Even as hospitals try to cut back on prescribing powerful but risky antibiotics for their patients, a new study shows that many of those patients still head home with prescriptions for those same drugs — increasing their risk of everything from “superbug” infections to torn tendons.
In fact, the hospitals that said they are actively trying to reduce use of a group of antibiotics known as fluoroquinolones were twice as likely to discharge patients with a new prescription for one of the drugs in that risky group.
In all, one-third of the patients studied received a fluoroquinolone prescription at the end of their hospital stay, despite the fact that current guidelines call for restricted use due to side effects.
And across all 48 Michigan hospitals in the study, discharge-related prescriptions accounted for two-thirds of the entire fluoroquinolone supply prescribed to the nearly 12,000 patients treated for pneumonia or urinary tract infections. The drugs accounted for 42 percent of all antibiotics prescribed at discharge.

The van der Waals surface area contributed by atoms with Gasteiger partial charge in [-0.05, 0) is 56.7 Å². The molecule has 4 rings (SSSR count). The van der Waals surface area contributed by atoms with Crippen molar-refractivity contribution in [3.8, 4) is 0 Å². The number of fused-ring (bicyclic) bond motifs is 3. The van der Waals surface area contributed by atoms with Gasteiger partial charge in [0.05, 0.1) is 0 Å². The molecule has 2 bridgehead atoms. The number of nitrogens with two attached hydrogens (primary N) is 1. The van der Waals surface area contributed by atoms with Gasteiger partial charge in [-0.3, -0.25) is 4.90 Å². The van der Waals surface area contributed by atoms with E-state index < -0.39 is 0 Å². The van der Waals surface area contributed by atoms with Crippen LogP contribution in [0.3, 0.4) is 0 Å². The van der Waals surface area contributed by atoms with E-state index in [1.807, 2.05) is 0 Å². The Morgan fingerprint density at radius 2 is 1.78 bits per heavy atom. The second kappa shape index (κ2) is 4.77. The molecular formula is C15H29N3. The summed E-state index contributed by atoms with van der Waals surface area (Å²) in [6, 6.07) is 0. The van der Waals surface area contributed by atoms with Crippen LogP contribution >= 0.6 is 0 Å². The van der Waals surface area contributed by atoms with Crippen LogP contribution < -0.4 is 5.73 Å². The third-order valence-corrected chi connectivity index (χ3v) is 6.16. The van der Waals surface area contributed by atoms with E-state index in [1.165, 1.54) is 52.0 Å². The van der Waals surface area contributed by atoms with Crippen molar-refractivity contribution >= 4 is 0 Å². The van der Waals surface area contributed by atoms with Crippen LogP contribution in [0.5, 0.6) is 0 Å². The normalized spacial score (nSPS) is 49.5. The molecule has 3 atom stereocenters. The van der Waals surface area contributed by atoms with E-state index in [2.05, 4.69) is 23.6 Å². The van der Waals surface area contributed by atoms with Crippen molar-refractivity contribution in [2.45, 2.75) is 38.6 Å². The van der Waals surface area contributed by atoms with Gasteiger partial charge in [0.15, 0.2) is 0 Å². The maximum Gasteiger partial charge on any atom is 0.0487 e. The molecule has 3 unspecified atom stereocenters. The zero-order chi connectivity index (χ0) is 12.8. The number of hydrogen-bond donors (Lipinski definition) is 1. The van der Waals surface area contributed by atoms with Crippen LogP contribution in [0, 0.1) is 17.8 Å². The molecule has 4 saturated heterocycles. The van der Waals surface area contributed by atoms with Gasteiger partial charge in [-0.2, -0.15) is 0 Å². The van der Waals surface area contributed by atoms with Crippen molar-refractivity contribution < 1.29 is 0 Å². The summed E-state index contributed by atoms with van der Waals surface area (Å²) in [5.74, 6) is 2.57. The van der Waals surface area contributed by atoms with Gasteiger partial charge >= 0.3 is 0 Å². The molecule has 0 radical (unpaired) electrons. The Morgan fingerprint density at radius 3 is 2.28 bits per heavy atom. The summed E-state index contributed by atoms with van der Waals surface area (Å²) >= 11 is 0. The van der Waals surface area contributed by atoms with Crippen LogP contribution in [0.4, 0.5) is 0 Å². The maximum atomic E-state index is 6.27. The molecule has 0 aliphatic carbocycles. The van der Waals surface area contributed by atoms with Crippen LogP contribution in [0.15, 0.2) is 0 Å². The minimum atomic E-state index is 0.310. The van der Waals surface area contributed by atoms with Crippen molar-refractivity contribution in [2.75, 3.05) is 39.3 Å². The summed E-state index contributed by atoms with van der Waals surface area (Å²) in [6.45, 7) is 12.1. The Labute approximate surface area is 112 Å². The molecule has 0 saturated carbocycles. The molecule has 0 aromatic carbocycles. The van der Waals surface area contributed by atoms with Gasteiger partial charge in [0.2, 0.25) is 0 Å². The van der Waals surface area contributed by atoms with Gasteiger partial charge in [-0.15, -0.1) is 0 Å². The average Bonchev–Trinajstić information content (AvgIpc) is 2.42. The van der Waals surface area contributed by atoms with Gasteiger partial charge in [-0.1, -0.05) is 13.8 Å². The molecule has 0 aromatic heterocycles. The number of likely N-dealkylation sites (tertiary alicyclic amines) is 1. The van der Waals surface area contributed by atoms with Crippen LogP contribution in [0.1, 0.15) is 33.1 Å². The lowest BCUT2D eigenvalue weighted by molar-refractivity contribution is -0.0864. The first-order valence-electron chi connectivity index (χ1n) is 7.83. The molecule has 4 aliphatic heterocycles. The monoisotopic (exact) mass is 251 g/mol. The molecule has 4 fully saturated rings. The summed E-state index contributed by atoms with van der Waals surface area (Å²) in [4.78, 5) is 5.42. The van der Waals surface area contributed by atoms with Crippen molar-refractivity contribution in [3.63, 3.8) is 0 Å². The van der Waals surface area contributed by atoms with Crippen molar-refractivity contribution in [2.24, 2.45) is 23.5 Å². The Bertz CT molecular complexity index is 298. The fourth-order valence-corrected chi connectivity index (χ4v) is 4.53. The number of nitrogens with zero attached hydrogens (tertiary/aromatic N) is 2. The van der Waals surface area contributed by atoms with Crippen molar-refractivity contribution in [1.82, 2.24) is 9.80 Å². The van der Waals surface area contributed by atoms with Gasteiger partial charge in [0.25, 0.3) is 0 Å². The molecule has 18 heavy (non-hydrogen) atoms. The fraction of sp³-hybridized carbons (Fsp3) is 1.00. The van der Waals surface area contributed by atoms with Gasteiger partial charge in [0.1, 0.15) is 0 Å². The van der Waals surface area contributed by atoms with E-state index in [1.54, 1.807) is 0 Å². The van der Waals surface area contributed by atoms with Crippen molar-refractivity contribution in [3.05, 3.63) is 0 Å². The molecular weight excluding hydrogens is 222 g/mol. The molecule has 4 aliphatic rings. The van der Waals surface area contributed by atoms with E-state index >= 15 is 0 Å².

“Fluoroquinolone antibiotics are easy to use, but carry a lot of risk for patients and society at large,” says Valerie Vaughn, M.D., M.Sc., lead author of the new paper and a hospital medicine specialist at Michigan Medicine, the University of Michigan’s academic medical center. “These results show we need to focus on not just their use in hospitals, but also in the prescriptions that we send patients home with. Discharge prescribing is a big loophole.”
Vaughn and her colleagues report the findings in the journal Clinical Infectious Diseases. The data come from the Michigan Hospital Medicine Safety (HMS) Consortium which brings together hospitalist, general internal medicine and infectious diseases physicians from across the state to improve the care of hospitalized patients.